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- DescriptionIt's often assumed that crimilogists kw a great deal about violent offenders, but in fact, there is little consensus about what distinguishes them from those who commit less serious crimes. There is even less agreement about whether violent offenders can be distinguished from chronic, nviolent offenders at all. The challenging question remains: why do some individuals commit violent offenses while so many others restrict themselves to nviolent ones? Thugs and Thieves argues that understanding the differential etiology of violence constitutes a fundamental chasm in the crimilogical literature. In the introductory chapters, the authors lay out the important theoretical and methodological deficiencies that have obstructed the production of a clear set of findings to answer this question. The authors then share a highly nuanced interpretation of child development research, focused on outlining important features of early life likely to be important in the etiology of serious physical aggression and violence. They also discuss criminal motivation and contextual factors in detail. Together, these lay the foundation for the selection of good prospects for predicting violent offending. Separate chapters are devoted to intelligence and executive function; academic achievement and other school factors; parental attachment; parental warmth and rejection; child abuse; poverty; communities; and substance abuse. Each chapter provides a comprehensive and systematic review of the existing evidence on the topic at hand through the differential etiology lens, to restructure what we already kw from the empirical literature. As such, the book provides a new way forward for understanding this important issue and also serves as a platform for generating hypothesis tests, directing future research, and better designing anti-violence policy. Thugs and Thieves will be of interest to crimilogists, psychologists, sociologists, students, policy makers, lawmakers, and readers interested in violence and aggression.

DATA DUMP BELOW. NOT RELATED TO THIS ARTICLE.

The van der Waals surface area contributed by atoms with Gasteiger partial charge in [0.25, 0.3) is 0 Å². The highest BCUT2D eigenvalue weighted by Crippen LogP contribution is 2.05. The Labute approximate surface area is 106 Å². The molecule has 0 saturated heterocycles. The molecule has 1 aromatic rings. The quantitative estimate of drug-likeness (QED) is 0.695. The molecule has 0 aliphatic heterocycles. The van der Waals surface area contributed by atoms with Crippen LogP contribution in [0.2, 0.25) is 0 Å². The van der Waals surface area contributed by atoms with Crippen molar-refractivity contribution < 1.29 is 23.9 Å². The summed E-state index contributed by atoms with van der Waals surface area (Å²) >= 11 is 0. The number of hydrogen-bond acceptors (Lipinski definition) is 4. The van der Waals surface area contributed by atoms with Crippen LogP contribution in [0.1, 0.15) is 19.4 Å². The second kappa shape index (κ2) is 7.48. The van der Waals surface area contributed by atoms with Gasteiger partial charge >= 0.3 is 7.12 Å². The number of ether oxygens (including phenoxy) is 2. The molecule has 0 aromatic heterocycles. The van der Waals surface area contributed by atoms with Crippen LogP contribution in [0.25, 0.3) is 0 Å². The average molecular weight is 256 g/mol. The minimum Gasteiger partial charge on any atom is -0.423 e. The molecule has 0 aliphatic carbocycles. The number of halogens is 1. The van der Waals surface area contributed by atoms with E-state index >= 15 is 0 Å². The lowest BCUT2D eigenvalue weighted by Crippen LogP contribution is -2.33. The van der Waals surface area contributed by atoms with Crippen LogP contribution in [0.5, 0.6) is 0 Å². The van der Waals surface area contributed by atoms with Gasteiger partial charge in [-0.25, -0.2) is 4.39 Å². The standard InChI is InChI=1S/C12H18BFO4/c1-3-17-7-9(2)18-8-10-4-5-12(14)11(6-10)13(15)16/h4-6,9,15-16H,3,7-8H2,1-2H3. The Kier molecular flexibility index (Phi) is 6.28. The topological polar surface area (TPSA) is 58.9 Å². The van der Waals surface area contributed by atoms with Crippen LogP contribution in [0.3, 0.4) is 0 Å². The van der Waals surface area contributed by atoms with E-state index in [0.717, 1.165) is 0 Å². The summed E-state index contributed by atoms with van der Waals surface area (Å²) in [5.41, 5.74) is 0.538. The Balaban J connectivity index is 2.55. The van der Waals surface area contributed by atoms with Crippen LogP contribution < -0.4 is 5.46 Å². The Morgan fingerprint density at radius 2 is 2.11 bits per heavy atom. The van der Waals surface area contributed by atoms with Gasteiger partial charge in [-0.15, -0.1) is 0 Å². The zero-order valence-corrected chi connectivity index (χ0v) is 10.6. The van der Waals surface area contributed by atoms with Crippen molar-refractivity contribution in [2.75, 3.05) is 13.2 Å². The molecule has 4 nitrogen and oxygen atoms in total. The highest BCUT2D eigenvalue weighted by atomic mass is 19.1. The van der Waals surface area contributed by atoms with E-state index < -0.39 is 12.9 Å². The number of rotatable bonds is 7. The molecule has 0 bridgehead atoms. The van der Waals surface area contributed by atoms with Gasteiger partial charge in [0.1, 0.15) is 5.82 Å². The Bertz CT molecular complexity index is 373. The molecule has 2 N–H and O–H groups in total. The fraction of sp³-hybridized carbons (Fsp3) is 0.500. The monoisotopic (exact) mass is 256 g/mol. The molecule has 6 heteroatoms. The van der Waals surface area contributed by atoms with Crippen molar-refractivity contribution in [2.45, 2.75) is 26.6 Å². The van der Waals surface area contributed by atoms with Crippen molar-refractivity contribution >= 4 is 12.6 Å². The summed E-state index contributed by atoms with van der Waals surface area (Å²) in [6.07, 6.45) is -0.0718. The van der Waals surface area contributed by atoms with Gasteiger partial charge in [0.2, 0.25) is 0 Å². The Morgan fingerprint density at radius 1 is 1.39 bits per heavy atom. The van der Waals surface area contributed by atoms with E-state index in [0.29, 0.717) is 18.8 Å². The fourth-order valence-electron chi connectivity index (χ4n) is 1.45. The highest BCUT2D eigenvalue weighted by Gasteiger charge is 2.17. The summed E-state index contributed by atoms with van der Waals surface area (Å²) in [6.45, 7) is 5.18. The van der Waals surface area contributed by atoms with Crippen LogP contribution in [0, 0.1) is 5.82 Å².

- Author BiographyJoanne Savage is an associate professor in the department of Justice, Law and Criminology at American University. Dr. Savage is primarily interested in the big picture of violence in society and, to that end, she has been researching a wide variety of topics related to causes of violent offending and has published extensively on that topic. She will be joining the faculty of the College of Applied Science and Technology at Illinois State University in the fall of 2016. Kevin H. Wozniak is an assistant professor of sociology at the University of Massachusetts, Boston. He studies the politics of punishment and criminal justice. He received his Ph.D. in justice, law, and society and American politics from American University.
- Author(s)Joanne Savage,Kevin H. Wozniak
- PublisherOxford University Press Inc
- Date of Publication01/06/2016
- SubjectPsychiatry & Clinical Psychology: Professional
- Place of PublicationNew York
- Country of PublicationUnited States
- ImprintOxford University Press Inc
- Content Noteillustrations
- Weight660 g
- Width171 mm
- Height242 mm
- Spine32 mm
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